I am a 2014 Teach For America corps member. In the fall I will be teaching Special education in Atlanta, Georgia. Last weekend I had the privilege to attend the Metro-Atlanta: Justice Journey. The journey was held by Teach For America’s Atlanta region as a way to provide corps members vital connections with staff, community members, and to also engage in much needed dialogues about the mission and work of Teach For America.
To provide a brief background on Teach For America: Teach For America is a non-profit organization whose mission is to “eliminate educational inequity by enlisting high-achieving recent college graduates and professionals to teach in low income areas for at least two years in the United States” (Teachforamerica.org).
To sum up this experience I will have to say it was very eye opening! As a future educator and policy maker I can admit that I have a lot to learn and hard work ahead of me. Our education system, in my opinion, is not near where it should be. Through deep discussions and dialogues from this weekend I can conclude one thing; our education system was never fair from the start, especially for minority and lower income students. This may be a very strong statement, but I am unapologetic because it is nothing shy of the truth.
One of the discussions my colleagues and I had this weekend was on the history of public education in America. One of the key things that stuck out to me from this discussion was the fact that continuously throughout history, schools; mainly public schools were intended to mold students, especially minority and/or poor students, into who society or America thought they should be.
For example, in 1851 the state of Massachusetts passed its first compulsory education law. The purpose of the law was to ensure that the children of poor immigrants became civilized and learn obedience, in order to be good workers. In order to fulfill this purpose the state decided to send the children to school.
Another example is the Indian boarding school movement. This movement, which happened after the Civil War era, was created based on the belief that Indian children would become “just like other citizens” or in other words, White America, if they attended boarding schools away from their families. They used the principle “Kill the Indian, save the man”. Finally, I’m sure we are all aware of the many trails and tribulations African-Americans faced in the American school systems. If not, maybe “Separate but equal” schools for African Americans will ring a bell.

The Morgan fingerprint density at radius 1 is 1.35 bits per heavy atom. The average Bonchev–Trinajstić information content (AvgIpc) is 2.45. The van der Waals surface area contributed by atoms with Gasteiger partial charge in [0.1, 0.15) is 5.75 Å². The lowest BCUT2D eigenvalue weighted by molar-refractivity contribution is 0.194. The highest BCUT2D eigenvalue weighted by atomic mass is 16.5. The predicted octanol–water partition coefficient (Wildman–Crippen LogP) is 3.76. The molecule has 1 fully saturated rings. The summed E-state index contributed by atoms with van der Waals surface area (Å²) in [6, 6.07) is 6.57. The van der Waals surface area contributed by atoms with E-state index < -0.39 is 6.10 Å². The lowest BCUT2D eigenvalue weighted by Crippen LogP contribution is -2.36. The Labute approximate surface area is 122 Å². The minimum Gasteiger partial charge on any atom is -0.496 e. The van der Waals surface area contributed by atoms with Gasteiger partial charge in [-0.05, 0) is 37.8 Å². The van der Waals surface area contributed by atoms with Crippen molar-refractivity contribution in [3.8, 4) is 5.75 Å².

Based on the examples above, dialogues not mentioned, and many books, I am confident to say that our education system has not been fair to all students and even today it continues to be unfair. Our school systems have always focused on how to transform students into what society feels is “obedient and civilized”. A question that constantly crossed my mind during this discussion and throughout the weekend, is when will our students get the opportunity to decide what they want from the American school system?
A major part of the justice journey focused on African-Americans and where we are in the world of academics. As a part of the journey I had the pleasure of attending the Educational Excellence for African Americans: Black Male Summit at Morehouse College. This summit was in collaboration with the White House and Ebony magazine. The purpose was to come together and discuss the quality of education black youth receive in America and some issues they face.
One of the key things mentioned by the panel (who were all key figures of the Atlanta School District) was the discussion on the need of help from the community in order to help enhance our youth’s educational experiences. I agree. I also believe that there has to be a balance. Yes, parents and the community play a pivotal role in student’s education but so do resources and policies that are in favor of, rather than hinder our student’s success. In order for there to be change there has to be more than teachers and parents working to solve the issue of educational inequity in this country.
To conclude, the weekend was great. And I was deeply moved by one particular quote by the late Dr. Martin Luther King, Jr. which sums up the majority of my experience:
We all may have come in on different ships but we are all in the same boat now”
As a future educator and advocate of educational equity, this experience has really humbled me. I understand now that our students don’t need saviors, or to be saved. They need people who are willing to fight to make sure they can excel academically in every school setting. They need people who will understand them and not label them as a statistic. They need people who will teach them but also learn with and from them. I will only be a part of the solution, not the solution.
University of Florida, Class of 2014
Bachelors in Early Childhood and Special Education
2014 Teach For America Corps Member (Atlanta, Georgia)
If you are also interested in sharing an educational experience that you have had, whether you are a teacher, principal, or community member who is passionate about education, I want to hear from you. We all have a voice, a voice that is sometimes not heard. So submit your experiences to firstname.lastname@example.org to be featured here. Once again, thank you to Brittney Williams for her willingness to share with us, and we wish her the best of luck and success as she enters her term as a TFA corps member in Atlanta, Georgia. We look forward to her future successes and the work she will contribute to the cause of educational equity.